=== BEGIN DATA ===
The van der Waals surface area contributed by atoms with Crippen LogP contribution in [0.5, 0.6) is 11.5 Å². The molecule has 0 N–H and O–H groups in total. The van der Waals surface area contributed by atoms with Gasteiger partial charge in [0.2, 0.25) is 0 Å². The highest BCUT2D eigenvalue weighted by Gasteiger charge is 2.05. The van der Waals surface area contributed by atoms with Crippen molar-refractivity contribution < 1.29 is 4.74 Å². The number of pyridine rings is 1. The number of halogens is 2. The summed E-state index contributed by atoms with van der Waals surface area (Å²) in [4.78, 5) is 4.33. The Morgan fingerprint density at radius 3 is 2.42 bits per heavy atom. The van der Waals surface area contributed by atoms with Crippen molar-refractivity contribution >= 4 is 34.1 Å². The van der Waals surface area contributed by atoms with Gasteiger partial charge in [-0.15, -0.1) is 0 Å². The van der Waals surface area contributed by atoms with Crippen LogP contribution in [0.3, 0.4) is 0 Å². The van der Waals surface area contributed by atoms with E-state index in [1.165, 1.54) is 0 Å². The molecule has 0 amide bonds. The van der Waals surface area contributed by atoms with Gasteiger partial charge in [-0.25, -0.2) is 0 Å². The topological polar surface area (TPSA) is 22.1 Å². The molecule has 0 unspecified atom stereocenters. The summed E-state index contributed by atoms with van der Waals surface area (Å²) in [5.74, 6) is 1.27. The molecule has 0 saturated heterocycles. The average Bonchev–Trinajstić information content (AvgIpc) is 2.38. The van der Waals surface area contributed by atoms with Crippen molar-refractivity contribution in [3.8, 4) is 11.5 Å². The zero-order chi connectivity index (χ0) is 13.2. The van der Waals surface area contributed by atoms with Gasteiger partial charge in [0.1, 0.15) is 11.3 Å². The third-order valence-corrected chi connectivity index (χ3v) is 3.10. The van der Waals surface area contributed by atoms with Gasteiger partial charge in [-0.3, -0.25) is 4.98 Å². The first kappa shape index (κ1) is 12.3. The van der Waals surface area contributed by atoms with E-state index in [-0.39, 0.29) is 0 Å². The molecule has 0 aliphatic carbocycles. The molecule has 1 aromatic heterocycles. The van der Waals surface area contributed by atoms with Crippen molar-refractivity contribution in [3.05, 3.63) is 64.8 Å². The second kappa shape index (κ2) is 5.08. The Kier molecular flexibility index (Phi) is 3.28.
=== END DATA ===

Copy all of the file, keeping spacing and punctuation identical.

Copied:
The van der Waals surface area contributed by atoms with Crippen LogP contribution in [0.5, 0.6) is 11.5 Å². The molecule has 0 N–H and O–H groups in total. The van der Waals surface area contributed by atoms with Gasteiger partial charge in [0.2, 0.25) is 0 Å². The highest BCUT2D eigenvalue weighted by Gasteiger charge is 2.05. The van der Waals surface area contributed by atoms with Crippen molar-refractivity contribution < 1.29 is 4.74 Å². The number of pyridine rings is 1. The number of halogens is 2. The summed E-state index contributed by atoms with van der Waals surface area (Å²) in [4.78, 5) is 4.33. The Morgan fingerprint density at radius 3 is 2.42 bits per heavy atom. The van der Waals surface area contributed by atoms with Crippen molar-refractivity contribution >= 4 is 34.1 Å². The van der Waals surface area contributed by atoms with Gasteiger partial charge in [-0.15, -0.1) is 0 Å². The van der Waals surface area contributed by atoms with Crippen LogP contribution in [0.3, 0.4) is 0 Å². The van der Waals surface area contributed by atoms with E-state index in [1.165, 1.54) is 0 Å². The molecule has 0 amide bonds. The van der Waals surface area contributed by atoms with Gasteiger partial charge in [-0.25, -0.2) is 0 Å². The topological polar surface area (TPSA) is 22.1 Å². The molecule has 0 unspecified atom stereocenters. The summed E-state index contributed by atoms with van der Waals surface area (Å²) in [5.74, 6) is 1.27. The molecule has 0 saturated heterocycles. The average Bonchev–Trinajstić information content (AvgIpc) is 2.38. The van der Waals surface area contributed by atoms with Crippen molar-refractivity contribution in [3.8, 4) is 11.5 Å². The zero-order chi connectivity index (χ0) is 13.2. The van der Waals surface area contributed by atoms with Gasteiger partial charge in [0.1, 0.15) is 11.3 Å². The third-order valence-corrected chi connectivity index (χ3v) is 3.10. The van der Waals surface area contributed by atoms with Gasteiger partial charge in [-0.3, -0.25) is 4.98 Å². The first kappa shape index (κ1) is 12.3. The van der Waals surface area contributed by atoms with E-state index in [-0.39, 0.29) is 0 Å². The molecule has 0 aliphatic carbocycles. The molecule has 1 aromatic heterocycles. The van der Waals surface area contributed by atoms with Crippen molar-refractivity contribution in [3.05, 3.63) is 64.8 Å². The second kappa shape index (κ2) is 5.08. The Kier molecular flexibility index (Phi) is 3.28.